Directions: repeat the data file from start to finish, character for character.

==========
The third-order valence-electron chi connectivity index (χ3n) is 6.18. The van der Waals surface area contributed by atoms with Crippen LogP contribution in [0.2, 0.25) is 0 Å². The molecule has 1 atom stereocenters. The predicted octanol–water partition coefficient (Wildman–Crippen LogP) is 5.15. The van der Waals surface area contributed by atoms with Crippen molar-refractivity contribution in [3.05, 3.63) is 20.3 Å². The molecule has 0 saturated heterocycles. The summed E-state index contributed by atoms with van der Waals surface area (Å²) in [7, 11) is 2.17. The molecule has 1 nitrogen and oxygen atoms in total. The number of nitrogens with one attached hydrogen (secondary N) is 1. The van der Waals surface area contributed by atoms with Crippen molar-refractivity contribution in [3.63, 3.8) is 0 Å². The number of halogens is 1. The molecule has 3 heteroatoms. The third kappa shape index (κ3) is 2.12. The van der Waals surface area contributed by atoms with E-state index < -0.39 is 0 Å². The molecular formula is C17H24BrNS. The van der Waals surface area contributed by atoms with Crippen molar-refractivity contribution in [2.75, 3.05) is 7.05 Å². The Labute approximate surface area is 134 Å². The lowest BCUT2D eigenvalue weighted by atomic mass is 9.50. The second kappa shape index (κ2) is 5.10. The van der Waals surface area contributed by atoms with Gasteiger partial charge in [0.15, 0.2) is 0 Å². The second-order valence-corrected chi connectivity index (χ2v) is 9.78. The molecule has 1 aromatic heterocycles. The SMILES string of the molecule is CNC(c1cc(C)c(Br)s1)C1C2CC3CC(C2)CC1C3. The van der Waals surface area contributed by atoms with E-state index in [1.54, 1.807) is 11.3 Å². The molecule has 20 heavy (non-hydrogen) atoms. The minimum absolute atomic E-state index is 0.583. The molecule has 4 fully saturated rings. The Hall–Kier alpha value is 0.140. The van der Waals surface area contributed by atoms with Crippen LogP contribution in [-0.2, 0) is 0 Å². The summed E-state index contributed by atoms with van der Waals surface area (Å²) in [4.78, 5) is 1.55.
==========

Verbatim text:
The third-order valence-electron chi connectivity index (χ3n) is 6.18. The van der Waals surface area contributed by atoms with Crippen LogP contribution in [0.2, 0.25) is 0 Å². The molecule has 1 atom stereocenters. The predicted octanol–water partition coefficient (Wildman–Crippen LogP) is 5.15. The van der Waals surface area contributed by atoms with Crippen molar-refractivity contribution in [3.05, 3.63) is 20.3 Å². The molecule has 0 saturated heterocycles. The summed E-state index contributed by atoms with van der Waals surface area (Å²) in [7, 11) is 2.17. The molecule has 1 nitrogen and oxygen atoms in total. The number of nitrogens with one attached hydrogen (secondary N) is 1. The van der Waals surface area contributed by atoms with Crippen molar-refractivity contribution in [3.63, 3.8) is 0 Å². The number of halogens is 1. The molecule has 3 heteroatoms. The third kappa shape index (κ3) is 2.12. The van der Waals surface area contributed by atoms with E-state index < -0.39 is 0 Å². The molecular formula is C17H24BrNS. The van der Waals surface area contributed by atoms with Crippen molar-refractivity contribution in [2.75, 3.05) is 7.05 Å². The Labute approximate surface area is 134 Å². The lowest BCUT2D eigenvalue weighted by atomic mass is 9.50. The second kappa shape index (κ2) is 5.10. The van der Waals surface area contributed by atoms with Gasteiger partial charge in [0.15, 0.2) is 0 Å². The second-order valence-corrected chi connectivity index (χ2v) is 9.78. The molecule has 1 aromatic heterocycles. The SMILES string of the molecule is CNC(c1cc(C)c(Br)s1)C1C2CC3CC(C2)CC1C3. The van der Waals surface area contributed by atoms with E-state index in [1.54, 1.807) is 11.3 Å². The molecule has 20 heavy (non-hydrogen) atoms. The minimum absolute atomic E-state index is 0.583. The molecule has 4 fully saturated rings. The Hall–Kier alpha value is 0.140. The van der Waals surface area contributed by atoms with Crippen LogP contribution in [-0.2, 0) is 0 Å². The summed E-state index contributed by atoms with van der Waals surface area (Å²) in [4.78, 5) is 1.55.